Two projections 12 d are shown in the drawings but it is within the purview of the invention to use a single annular projection or more than two projections, as desired.

FIGS. 7 and 8 show two examples of wells with which heater device 10 can be used. For purposes of illustration, only casing 12 of heater device 10 is shown to illustrate the locking action of projections 12 d. In FIG. 7, well 24 formed of suitable material such as copper or steel has an annular recess 24 a adjacent to opening 24 b and a straight cylindrical side wall portion 24 c which receives side wall 12 b of the casing in close heat conductive relationship therewith. Well 24 is suitably attached to the compressor housing by resistance welding, brazing or the like. The heater device is inserted into the well with projections 12 d being bent and compressed inwardly as they pass opening 24 b during insertion and then are received in recess 24 a when the heater device is fully seated.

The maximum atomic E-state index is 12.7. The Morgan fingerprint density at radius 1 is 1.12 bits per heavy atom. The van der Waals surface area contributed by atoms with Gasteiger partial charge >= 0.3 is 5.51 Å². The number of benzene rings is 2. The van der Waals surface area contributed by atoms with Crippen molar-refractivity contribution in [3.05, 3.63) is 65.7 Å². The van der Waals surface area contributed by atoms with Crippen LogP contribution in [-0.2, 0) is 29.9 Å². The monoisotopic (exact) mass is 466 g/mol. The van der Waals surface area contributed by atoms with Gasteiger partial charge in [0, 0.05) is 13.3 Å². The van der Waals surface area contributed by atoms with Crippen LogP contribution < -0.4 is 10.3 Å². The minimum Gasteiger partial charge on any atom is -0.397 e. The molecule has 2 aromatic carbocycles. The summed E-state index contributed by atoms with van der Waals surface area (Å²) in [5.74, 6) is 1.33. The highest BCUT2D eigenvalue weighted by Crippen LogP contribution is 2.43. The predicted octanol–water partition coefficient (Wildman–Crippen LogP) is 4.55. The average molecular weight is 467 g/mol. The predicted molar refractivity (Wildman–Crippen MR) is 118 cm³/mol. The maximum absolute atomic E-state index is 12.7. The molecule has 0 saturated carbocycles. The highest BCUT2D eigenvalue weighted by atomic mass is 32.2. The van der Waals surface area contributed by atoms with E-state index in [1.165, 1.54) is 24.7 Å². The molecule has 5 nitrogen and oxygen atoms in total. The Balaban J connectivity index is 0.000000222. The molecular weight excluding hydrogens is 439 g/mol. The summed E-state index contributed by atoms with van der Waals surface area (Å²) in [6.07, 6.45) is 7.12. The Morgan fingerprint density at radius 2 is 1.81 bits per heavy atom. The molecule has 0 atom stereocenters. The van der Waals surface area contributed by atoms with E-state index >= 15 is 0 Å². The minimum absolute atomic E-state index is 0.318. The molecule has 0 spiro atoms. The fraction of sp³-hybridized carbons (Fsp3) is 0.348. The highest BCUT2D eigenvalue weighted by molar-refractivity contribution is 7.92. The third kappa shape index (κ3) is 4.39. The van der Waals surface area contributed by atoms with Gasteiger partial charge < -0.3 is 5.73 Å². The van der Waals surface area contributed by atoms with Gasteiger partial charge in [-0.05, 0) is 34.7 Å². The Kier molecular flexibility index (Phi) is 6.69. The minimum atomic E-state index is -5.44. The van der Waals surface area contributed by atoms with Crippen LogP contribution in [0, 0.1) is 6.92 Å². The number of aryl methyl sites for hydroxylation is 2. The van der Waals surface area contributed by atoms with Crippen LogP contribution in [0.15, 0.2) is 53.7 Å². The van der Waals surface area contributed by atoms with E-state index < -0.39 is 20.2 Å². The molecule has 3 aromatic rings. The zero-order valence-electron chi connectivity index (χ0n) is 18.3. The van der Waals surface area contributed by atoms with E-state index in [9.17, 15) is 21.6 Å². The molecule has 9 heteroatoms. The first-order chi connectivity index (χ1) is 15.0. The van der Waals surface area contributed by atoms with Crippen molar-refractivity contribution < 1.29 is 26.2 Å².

In FIG. 8, well 26 has an outwardly flared flange portion 26 a at its open end which is suitably attached to the compressor housing in alignment with opening 28 b of compressor housing wall 28 a. The diameter of opening 28 b has a size generally corresponding to the inside diameter of side wall 26 c which receives the side wall 12 a of the casing. Thus, the space 26 d between flange portion 26 a and compressor housing 28 a forms an annular projection receiving recess. Projections 12 d are received in recess 26 d by being bent and compressed as they pass opening 28 b in the same manner as in the FIG. 7 well.

Thus, in accordance with the invention, installation of heater device 10 into a compressor housing well is accomplished in a one step operation in which the device is inserted into the well without thermal grease and without a disparate retaining clip.